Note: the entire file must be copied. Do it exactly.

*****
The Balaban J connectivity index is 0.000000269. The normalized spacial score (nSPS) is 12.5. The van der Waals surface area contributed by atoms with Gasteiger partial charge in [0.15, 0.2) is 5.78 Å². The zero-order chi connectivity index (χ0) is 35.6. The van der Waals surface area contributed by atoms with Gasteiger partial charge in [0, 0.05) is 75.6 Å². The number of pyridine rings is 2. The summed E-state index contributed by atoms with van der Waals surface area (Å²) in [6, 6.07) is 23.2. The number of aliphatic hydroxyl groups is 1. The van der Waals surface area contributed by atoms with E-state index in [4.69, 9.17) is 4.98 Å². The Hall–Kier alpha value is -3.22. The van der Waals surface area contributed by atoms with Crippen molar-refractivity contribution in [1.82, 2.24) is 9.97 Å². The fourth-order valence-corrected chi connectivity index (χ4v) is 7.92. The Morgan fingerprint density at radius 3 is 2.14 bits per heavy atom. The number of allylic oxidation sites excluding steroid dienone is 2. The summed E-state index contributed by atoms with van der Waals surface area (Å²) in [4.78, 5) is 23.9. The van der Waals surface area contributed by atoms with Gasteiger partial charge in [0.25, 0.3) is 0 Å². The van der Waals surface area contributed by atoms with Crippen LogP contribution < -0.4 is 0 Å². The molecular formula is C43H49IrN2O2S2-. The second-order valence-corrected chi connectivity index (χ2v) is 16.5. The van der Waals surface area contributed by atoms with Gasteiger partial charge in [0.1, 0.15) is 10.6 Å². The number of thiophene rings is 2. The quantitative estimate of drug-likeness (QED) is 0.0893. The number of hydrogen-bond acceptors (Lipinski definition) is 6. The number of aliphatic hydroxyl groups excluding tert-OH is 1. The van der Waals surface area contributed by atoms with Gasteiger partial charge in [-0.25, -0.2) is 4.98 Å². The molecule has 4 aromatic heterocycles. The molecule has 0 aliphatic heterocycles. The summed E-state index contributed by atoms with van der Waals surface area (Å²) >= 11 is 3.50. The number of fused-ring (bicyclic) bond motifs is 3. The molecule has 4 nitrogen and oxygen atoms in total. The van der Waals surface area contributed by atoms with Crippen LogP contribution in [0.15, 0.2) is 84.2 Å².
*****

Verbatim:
The Balaban J connectivity index is 0.000000269. The normalized spacial score (nSPS) is 12.5. The van der Waals surface area contributed by atoms with Gasteiger partial charge in [0.15, 0.2) is 5.78 Å². The zero-order chi connectivity index (χ0) is 35.6. The van der Waals surface area contributed by atoms with Gasteiger partial charge in [0, 0.05) is 75.6 Å². The number of pyridine rings is 2. The summed E-state index contributed by atoms with van der Waals surface area (Å²) in [6, 6.07) is 23.2. The number of aliphatic hydroxyl groups is 1. The van der Waals surface area contributed by atoms with E-state index in [4.69, 9.17) is 4.98 Å². The Hall–Kier alpha value is -3.22. The van der Waals surface area contributed by atoms with Crippen molar-refractivity contribution in [1.82, 2.24) is 9.97 Å². The fourth-order valence-corrected chi connectivity index (χ4v) is 7.92. The Morgan fingerprint density at radius 3 is 2.14 bits per heavy atom. The number of allylic oxidation sites excluding steroid dienone is 2. The summed E-state index contributed by atoms with van der Waals surface area (Å²) in [4.78, 5) is 23.9. The van der Waals surface area contributed by atoms with Gasteiger partial charge in [0.25, 0.3) is 0 Å². The van der Waals surface area contributed by atoms with Crippen LogP contribution < -0.4 is 0 Å². The molecular formula is C43H49IrN2O2S2-. The second-order valence-corrected chi connectivity index (χ2v) is 16.5. The van der Waals surface area contributed by atoms with Gasteiger partial charge in [0.1, 0.15) is 10.6 Å². The number of thiophene rings is 2. The quantitative estimate of drug-likeness (QED) is 0.0893. The number of hydrogen-bond acceptors (Lipinski definition) is 6. The number of aliphatic hydroxyl groups excluding tert-OH is 1. The van der Waals surface area contributed by atoms with Gasteiger partial charge in [-0.25, -0.2) is 4.98 Å². The molecule has 4 aromatic heterocycles. The molecule has 0 aliphatic heterocycles. The summed E-state index contributed by atoms with van der Waals surface area (Å²) >= 11 is 3.50. The number of fused-ring (bicyclic) bond motifs is 3. The molecule has 4 nitrogen and oxygen atoms in total. The van der Waals surface area contributed by atoms with Crippen LogP contribution in [0.15, 0.2) is 84.2 Å².